The Book - A demanding but rewarding read
The Fishing - Well, two out of three ain't bad.
As I pull off the main road and pass through the gate onto the track I go through the same routine, radio off, windows down. I want to hear the sounds of the woods, smell the fresh country air and immediately begin the process of absorption that the lake and it's surroundings demand.
The track is bumpy and long, all carp lakes should be accessed this way, and the last few hundred yards offer a view through trees of the expanse of water that demands so much of m y concentration. It also allows a quick scan of the field where anglers park their cars and bivvy up - empty, just what we want.
An initial scan fails to show any signs of fish so I opt for the swim that produced for me last time, at least I have confidence in it. I put two rods together and despite my intention to cast them across to the far side I baited a near swim next to a dead reed bed, I was here for a session, no need to rush anything.
I then put out a marker float to the line I wanted to fish and set off for the long walk around to the far side with a bucket of bait and a catapult. I came across someone walking on the dam, he was living in a cottage on the estate and had plenty of questions about the fishing and what would happen if he was caught with a line in the water. I spent time explaining the rules and offered a gentle threat that he may lose his tackle (wedding not fishing) if discovered and I think he took the hint, he was nice enough and his dog got on with Harvey so no harm done.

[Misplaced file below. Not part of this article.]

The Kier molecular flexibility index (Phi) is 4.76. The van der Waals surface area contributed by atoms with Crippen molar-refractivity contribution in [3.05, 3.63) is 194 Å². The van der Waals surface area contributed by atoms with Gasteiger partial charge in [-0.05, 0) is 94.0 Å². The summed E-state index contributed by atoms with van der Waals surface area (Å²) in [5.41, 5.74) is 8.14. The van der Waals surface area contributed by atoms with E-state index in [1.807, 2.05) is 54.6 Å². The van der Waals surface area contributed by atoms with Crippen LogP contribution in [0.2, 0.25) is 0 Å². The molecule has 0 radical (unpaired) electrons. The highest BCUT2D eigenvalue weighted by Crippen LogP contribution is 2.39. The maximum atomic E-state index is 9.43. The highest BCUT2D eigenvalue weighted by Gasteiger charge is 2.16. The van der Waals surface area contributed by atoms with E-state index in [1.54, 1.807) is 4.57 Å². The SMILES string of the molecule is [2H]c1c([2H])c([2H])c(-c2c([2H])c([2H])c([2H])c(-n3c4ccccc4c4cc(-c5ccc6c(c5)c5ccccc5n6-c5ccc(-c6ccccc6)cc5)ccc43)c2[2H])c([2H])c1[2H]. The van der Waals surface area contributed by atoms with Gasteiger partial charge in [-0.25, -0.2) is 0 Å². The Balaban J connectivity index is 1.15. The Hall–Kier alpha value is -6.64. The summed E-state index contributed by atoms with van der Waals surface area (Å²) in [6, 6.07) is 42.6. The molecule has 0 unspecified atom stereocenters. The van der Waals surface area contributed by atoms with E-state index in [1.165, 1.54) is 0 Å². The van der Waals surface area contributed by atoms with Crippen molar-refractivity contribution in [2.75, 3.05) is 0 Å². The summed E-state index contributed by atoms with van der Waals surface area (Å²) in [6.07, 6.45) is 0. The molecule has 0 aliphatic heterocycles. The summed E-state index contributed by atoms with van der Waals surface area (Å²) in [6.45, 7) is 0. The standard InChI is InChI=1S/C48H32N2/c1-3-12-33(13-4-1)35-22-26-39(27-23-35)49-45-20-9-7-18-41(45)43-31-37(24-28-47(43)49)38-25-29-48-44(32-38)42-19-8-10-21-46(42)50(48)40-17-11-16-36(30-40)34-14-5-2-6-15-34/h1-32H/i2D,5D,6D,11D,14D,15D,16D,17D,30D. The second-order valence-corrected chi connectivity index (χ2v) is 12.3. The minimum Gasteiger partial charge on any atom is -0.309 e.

By the time I got opposite my swim I could not find my marker float, it had sunk! It was the only one I had in my bag and I knew it was probably too small with the strong breeze pulling on the line but I also think it would have been visible had I not stopped to talk - bugger. Never mind, I had a good idea where to lob the boilies so did a spot of blind groundbaiting before scrambling back up the sheer bank. In the dappled sunlight I spotted a movement on the ground, a slow worm, a big female gliding through the moss, fallen leaves and twigs. Normally I wouldn't be able to resist the lure of our only legless lizard and I would surely have picked her up for a closer look but I figured she had important work to do and had to go and make some little slow worms for future ground baiters to find, I wished her well and watched her long body disappear in the undergrowth.
Back at base camp and out went the baits and I settled down for the long haul.